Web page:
Topeka Legislative leaders said Thursday that Gov. Sam Brownback and his supporters may try a last-ditch effort to pass a congressional redistricting map that puts part of Lawrence in the vast 1st District.
Asked about that, Brownback’s spokeswoman, Sherriene Jones-Sontag, said the governor “has always hoped the Legislature would resolve the issue.”
The Legislature adjourned May 20 but meets one last time, today, for final adjournment. That final day is usually reserved for ceremonies, but the Legislature has on occasion conducted business on that day in years past.
Senate Minority Leader Anthony Hensley, D-Topeka, said he has heard it is likely a conservative Republican senator will make a motion to concur with a redistricting plan that was approved by the House.
That map, approved 64-51 on May 19, would put east and north Lawrence in the 1st, which includes western Kansas and most of central Kansas.
Lawrence is currently divided between the 2nd and 3rd Congressional Districts. Under the proposed map, the Kansas University campus area would be in the 2nd.
Essentially, the map would put one of the most liberal areas of the state in one of the most conservative congressional districts in the country.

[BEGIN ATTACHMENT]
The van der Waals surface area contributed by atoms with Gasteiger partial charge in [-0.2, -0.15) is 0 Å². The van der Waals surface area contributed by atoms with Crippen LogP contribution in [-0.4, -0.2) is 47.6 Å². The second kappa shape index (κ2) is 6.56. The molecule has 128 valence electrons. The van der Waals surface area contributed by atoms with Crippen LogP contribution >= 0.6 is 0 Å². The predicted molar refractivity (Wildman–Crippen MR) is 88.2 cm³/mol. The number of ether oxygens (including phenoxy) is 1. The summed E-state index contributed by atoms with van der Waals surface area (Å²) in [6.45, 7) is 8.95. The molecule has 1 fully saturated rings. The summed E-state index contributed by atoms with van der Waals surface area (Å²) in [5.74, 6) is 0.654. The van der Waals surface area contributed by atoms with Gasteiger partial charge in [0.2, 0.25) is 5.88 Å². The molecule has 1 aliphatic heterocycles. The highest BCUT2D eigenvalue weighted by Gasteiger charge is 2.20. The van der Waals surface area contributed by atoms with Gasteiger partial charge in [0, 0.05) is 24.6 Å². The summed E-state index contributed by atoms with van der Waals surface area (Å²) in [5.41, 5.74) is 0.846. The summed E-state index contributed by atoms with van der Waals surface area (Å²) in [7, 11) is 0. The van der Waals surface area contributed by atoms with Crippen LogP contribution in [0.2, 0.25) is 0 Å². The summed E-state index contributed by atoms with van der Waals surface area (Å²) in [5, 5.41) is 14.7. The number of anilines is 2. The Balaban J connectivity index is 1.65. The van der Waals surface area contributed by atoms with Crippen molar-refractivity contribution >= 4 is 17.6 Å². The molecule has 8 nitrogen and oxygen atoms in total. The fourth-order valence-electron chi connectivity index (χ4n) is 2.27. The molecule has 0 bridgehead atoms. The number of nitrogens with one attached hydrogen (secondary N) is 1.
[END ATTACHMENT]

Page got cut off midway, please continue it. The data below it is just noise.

But the day after the House passed that plan, as final deals were settled, an expected motion in the Senate to concur with the House-approved map didn’t happen. Some legislators had speculated the plan didn’t have enough votes as state senators from western Kansas opposed the plan, and so did U.S. Rep. Tim Huelskamp, R-Fowler, who represents the 1st.
The Legislature and Brownback failed to agree on legislative, congressional and State Board of Education redistricting plans during the session as a political war erupted between conservatives and moderate Republicans.
Now a three-judge panel is working on redistricting plans for the state.
If a senator makes a motion to concur with the House plan, the motion will need 21 votes in the 40-member Senate to send it to Brownback for his signature.
“I don’t foresee that will pass,” Hensley said. Many times, during the last day of the session — called sine die, a Latin term meaning “without day” — fewer than half of the legislators will attend.
But Hensley noted that Brownback still has the state budget on his desk and could use the threat of line-item vetoes within the spending plan to persuade Republicans in the Senate to approve the map.
Lawrence legislators were vehemently opposed to putting a portion of Lawrence in the 1st Congressional District, saying that the needs of those in Lawrence and western Kansas were not similar. Democrats said the map was proposed to dilute Democratic voting strength, but supporters of the plan said it was necessary to get population in the 1st, which is below the ideal size district.
— Statehouse reporter Scott Rothschild can be reached at 785-423-0668.